A Quandary


(photo: Mike Cauldwell, Creative Commons)

Can I escape this post with my First Amendment advocacy credentials intact? Doubtful.

Talking to so many accomplished writers trying mightily to get published, I’ve about decided blind luck is the key ingredient in the publication lottery. Then, in the midst of a long Wired story by Andy Greenberg on crypto-anarchy, one sentence snags my attention: Simon & Schuster has paid Cody Wilson $250,000—a figure a vanishingly small number of authors see these days—to write his memoir.

Who is Cody Wilson you ask? And why does he move to the head of the line, the top of the heap? You may recognize his name as the 26-year-old creator of the world’s first fully 3-D printable gun, which I wrote about here in May. Blueprints of his useable firearm were downloaded more than 100,000 times in two days.

Wilson is also co-creator of Dark Wallet, software intended to enable fully anonymous, untraceable online payments using bitcoins. The software’s purpose is to let people anonymously trade in weapons, drugs, pornography, and general mayhem, and Wilson drapes his creation in the flag of the First Amendment. Untraceable and untouchable, he and his lawyers hope.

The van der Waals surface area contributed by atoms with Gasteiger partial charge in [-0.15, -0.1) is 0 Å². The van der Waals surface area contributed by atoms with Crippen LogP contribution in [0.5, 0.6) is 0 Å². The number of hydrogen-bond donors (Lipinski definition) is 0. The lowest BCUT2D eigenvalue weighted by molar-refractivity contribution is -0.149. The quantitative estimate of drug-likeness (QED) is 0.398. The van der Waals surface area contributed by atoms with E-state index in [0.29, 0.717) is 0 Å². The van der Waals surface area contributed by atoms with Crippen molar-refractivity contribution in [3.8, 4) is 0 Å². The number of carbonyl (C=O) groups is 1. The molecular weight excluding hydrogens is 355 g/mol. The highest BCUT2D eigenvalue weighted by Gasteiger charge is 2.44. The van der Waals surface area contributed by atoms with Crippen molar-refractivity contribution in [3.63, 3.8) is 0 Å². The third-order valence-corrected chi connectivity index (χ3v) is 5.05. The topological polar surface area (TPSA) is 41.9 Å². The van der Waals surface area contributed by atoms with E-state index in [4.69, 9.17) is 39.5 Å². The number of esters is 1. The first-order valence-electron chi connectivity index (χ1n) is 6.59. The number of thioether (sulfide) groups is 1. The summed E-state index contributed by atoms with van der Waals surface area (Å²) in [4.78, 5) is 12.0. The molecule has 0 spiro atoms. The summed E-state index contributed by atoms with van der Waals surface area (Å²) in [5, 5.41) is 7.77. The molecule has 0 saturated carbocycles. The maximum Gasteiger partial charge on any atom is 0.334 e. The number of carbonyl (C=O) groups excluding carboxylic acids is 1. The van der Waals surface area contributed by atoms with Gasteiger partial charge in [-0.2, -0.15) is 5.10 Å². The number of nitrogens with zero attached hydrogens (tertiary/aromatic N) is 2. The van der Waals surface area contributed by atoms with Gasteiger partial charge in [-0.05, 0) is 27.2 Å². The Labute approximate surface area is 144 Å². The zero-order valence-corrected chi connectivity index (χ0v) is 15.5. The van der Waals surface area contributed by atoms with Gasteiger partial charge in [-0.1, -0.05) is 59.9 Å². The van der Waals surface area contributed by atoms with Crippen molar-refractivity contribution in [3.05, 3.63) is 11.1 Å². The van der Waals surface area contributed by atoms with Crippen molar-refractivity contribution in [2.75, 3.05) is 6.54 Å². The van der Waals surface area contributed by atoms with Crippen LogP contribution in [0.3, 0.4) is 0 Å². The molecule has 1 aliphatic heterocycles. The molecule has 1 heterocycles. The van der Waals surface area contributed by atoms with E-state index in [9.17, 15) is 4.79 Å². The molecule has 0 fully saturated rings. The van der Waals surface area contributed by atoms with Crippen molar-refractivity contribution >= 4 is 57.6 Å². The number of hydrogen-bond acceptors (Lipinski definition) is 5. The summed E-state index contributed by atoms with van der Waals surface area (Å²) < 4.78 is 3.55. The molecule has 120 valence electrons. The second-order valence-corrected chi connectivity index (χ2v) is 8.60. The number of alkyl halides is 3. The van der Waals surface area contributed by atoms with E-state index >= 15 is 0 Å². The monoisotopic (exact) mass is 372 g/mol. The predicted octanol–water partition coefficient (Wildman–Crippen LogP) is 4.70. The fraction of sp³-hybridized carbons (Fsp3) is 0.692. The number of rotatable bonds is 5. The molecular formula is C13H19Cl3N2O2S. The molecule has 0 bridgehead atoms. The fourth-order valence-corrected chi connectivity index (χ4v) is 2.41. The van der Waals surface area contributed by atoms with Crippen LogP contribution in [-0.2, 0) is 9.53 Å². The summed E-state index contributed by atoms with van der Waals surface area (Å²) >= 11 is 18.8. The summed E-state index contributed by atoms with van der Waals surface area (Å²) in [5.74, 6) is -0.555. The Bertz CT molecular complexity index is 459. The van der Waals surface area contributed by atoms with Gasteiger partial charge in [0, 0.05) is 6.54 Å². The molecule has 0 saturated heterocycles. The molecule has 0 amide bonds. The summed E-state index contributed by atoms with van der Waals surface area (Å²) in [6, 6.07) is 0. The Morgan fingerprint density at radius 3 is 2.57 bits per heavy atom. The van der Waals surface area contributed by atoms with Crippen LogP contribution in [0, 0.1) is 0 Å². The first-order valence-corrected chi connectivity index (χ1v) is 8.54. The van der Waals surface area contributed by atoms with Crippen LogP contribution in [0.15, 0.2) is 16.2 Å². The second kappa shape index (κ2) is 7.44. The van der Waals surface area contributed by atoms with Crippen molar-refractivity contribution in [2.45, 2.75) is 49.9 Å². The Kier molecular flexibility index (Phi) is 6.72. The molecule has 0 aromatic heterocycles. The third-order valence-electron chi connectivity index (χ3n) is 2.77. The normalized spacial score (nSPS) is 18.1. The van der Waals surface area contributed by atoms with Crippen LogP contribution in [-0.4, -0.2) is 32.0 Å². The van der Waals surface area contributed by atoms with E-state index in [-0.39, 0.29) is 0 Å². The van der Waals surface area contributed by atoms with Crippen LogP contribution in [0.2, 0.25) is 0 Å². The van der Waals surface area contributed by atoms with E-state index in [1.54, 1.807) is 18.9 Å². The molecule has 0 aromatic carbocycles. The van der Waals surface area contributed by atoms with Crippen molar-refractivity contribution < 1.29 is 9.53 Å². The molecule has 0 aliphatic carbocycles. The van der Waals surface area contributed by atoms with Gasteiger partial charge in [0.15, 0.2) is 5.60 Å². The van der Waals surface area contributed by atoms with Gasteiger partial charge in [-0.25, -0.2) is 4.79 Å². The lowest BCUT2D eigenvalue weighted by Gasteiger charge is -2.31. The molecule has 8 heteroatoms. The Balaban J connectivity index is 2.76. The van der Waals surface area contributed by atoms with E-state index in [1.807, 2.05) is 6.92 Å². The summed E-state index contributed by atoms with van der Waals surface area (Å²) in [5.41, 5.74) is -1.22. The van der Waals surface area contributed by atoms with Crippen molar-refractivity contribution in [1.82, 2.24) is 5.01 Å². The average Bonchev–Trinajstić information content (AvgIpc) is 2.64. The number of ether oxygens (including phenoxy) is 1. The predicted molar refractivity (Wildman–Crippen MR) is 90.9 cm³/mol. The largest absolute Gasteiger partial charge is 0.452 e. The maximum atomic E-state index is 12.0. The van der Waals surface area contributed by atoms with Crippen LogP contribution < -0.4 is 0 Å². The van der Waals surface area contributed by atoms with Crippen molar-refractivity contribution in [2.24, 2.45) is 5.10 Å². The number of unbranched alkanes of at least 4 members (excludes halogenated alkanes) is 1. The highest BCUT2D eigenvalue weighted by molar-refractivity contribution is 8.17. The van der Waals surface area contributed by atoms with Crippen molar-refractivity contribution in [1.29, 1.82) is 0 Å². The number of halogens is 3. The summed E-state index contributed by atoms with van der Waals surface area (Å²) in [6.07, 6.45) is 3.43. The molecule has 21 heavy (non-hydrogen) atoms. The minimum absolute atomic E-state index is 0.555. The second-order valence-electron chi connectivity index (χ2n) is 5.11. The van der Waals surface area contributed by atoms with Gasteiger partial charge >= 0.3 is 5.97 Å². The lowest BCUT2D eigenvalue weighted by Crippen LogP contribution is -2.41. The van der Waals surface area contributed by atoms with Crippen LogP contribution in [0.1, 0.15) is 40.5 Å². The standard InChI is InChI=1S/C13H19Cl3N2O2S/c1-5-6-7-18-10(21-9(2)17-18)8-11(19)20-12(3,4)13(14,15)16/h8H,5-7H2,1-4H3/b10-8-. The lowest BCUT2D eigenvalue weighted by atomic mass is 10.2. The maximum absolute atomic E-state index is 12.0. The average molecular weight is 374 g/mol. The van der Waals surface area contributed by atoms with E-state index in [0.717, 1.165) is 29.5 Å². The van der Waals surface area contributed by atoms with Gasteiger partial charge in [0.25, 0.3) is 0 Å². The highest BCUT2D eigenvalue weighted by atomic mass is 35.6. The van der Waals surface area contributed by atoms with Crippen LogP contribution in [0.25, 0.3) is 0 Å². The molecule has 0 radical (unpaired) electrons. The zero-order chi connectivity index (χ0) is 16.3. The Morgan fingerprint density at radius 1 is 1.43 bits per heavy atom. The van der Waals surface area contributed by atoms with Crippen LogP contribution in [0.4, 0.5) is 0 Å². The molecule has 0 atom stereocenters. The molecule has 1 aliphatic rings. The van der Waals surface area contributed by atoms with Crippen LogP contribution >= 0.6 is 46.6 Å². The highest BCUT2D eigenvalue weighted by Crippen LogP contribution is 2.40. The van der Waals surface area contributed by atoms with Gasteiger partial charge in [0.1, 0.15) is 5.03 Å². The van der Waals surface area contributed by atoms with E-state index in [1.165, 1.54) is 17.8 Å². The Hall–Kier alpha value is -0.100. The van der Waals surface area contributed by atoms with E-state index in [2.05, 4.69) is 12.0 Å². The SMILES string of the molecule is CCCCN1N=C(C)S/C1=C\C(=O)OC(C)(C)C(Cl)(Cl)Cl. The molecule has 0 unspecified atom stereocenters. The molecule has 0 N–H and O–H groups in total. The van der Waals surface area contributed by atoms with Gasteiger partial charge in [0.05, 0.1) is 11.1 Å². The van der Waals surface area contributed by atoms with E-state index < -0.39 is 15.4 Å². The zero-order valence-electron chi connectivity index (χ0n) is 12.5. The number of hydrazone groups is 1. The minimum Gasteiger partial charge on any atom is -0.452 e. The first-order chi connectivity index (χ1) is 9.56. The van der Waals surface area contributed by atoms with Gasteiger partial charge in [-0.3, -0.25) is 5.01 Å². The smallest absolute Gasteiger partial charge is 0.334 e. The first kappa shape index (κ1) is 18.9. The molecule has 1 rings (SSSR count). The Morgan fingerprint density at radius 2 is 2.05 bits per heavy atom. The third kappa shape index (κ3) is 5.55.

Since bitcoins are an international phenomenon, it’s no surprise that Iraq’s newest crop of super-violent, decapitation-loving jihadi fighters, ISIS, selectively aware of the 21st century, touts Dark Wallet as a way to fund their activities.

Wilson takes his anarchic role in stride. “Well, yes, bad things are going to happen on these marketplaces,” he says. “To quote the old civil libertarians, liberty is a dangerous thing.”

More questions for Simon & Schuster: Can he write? Does it even matter?

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